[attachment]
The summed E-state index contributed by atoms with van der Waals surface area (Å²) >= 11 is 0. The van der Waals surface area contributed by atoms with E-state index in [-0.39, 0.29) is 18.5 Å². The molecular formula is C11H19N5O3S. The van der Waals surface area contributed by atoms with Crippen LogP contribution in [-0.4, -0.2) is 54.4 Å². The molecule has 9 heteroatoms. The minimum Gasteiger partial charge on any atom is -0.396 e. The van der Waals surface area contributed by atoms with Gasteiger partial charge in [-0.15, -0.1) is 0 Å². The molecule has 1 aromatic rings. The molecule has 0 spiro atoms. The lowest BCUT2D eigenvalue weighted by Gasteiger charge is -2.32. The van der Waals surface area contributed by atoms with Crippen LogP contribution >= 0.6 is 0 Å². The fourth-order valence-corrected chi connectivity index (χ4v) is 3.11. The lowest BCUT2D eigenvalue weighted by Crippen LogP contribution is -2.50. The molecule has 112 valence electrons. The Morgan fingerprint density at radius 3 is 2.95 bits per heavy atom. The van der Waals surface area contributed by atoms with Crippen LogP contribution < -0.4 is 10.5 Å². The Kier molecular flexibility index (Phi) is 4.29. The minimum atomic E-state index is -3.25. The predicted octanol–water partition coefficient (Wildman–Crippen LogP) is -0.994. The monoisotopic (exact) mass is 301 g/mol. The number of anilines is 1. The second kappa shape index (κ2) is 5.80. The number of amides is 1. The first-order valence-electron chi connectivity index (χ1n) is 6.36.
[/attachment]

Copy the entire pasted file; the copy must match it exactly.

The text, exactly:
The summed E-state index contributed by atoms with van der Waals surface area (Å²) >= 11 is 0. The van der Waals surface area contributed by atoms with E-state index in [-0.39, 0.29) is 18.5 Å². The molecular formula is C11H19N5O3S. The van der Waals surface area contributed by atoms with Crippen LogP contribution in [-0.4, -0.2) is 54.4 Å². The molecule has 9 heteroatoms. The minimum Gasteiger partial charge on any atom is -0.396 e. The van der Waals surface area contributed by atoms with Gasteiger partial charge in [-0.15, -0.1) is 0 Å². The molecule has 1 aromatic rings. The molecule has 0 spiro atoms. The lowest BCUT2D eigenvalue weighted by Gasteiger charge is -2.32. The van der Waals surface area contributed by atoms with Crippen LogP contribution >= 0.6 is 0 Å². The fourth-order valence-corrected chi connectivity index (χ4v) is 3.11. The lowest BCUT2D eigenvalue weighted by Crippen LogP contribution is -2.50. The molecule has 112 valence electrons. The Morgan fingerprint density at radius 3 is 2.95 bits per heavy atom. The van der Waals surface area contributed by atoms with Crippen LogP contribution < -0.4 is 10.5 Å². The Kier molecular flexibility index (Phi) is 4.29. The minimum atomic E-state index is -3.25. The predicted octanol–water partition coefficient (Wildman–Crippen LogP) is -0.994. The monoisotopic (exact) mass is 301 g/mol. The number of anilines is 1. The second kappa shape index (κ2) is 5.80. The number of amides is 1. The first-order valence-electron chi connectivity index (χ1n) is 6.36.